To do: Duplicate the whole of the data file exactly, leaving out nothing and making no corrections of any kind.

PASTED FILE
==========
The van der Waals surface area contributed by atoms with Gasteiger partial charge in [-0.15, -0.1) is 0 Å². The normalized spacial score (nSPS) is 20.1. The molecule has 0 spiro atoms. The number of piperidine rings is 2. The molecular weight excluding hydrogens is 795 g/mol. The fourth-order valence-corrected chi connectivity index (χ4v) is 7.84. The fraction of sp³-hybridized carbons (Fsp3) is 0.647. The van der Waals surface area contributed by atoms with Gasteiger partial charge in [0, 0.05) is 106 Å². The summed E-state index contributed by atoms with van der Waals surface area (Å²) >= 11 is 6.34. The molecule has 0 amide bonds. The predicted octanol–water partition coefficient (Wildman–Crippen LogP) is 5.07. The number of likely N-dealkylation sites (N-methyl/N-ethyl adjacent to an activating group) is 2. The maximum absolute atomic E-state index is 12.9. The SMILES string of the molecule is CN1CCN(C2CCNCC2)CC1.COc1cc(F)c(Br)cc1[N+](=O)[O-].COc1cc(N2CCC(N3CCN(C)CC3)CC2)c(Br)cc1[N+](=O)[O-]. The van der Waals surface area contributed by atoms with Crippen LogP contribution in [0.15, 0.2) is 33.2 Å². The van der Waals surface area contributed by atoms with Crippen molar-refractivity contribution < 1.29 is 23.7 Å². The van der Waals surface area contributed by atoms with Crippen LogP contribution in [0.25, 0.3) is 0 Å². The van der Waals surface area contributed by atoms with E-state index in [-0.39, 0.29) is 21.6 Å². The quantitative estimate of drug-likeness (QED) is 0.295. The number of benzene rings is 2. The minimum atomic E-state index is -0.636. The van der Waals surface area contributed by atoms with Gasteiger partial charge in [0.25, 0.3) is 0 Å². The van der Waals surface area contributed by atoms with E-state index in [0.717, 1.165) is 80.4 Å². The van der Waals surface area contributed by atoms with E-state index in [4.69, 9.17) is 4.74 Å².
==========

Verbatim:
The van der Waals surface area contributed by atoms with Gasteiger partial charge in [-0.15, -0.1) is 0 Å². The normalized spacial score (nSPS) is 20.1. The molecule has 0 spiro atoms. The number of piperidine rings is 2. The molecular weight excluding hydrogens is 795 g/mol. The fourth-order valence-corrected chi connectivity index (χ4v) is 7.84. The fraction of sp³-hybridized carbons (Fsp3) is 0.647. The van der Waals surface area contributed by atoms with Gasteiger partial charge in [0, 0.05) is 106 Å². The summed E-state index contributed by atoms with van der Waals surface area (Å²) >= 11 is 6.34. The molecule has 0 amide bonds. The predicted octanol–water partition coefficient (Wildman–Crippen LogP) is 5.07. The number of likely N-dealkylation sites (N-methyl/N-ethyl adjacent to an activating group) is 2. The maximum absolute atomic E-state index is 12.9. The SMILES string of the molecule is CN1CCN(C2CCNCC2)CC1.COc1cc(F)c(Br)cc1[N+](=O)[O-].COc1cc(N2CCC(N3CCN(C)CC3)CC2)c(Br)cc1[N+](=O)[O-]. The van der Waals surface area contributed by atoms with Crippen LogP contribution in [0.15, 0.2) is 33.2 Å². The van der Waals surface area contributed by atoms with Crippen molar-refractivity contribution < 1.29 is 23.7 Å². The van der Waals surface area contributed by atoms with Crippen LogP contribution in [0.25, 0.3) is 0 Å². The van der Waals surface area contributed by atoms with E-state index in [-0.39, 0.29) is 21.6 Å². The quantitative estimate of drug-likeness (QED) is 0.295. The number of benzene rings is 2. The minimum atomic E-state index is -0.636. The van der Waals surface area contributed by atoms with Gasteiger partial charge in [0.25, 0.3) is 0 Å². The van der Waals surface area contributed by atoms with E-state index in [0.717, 1.165) is 80.4 Å². The van der Waals surface area contributed by atoms with E-state index in [4.69, 9.17) is 4.74 Å².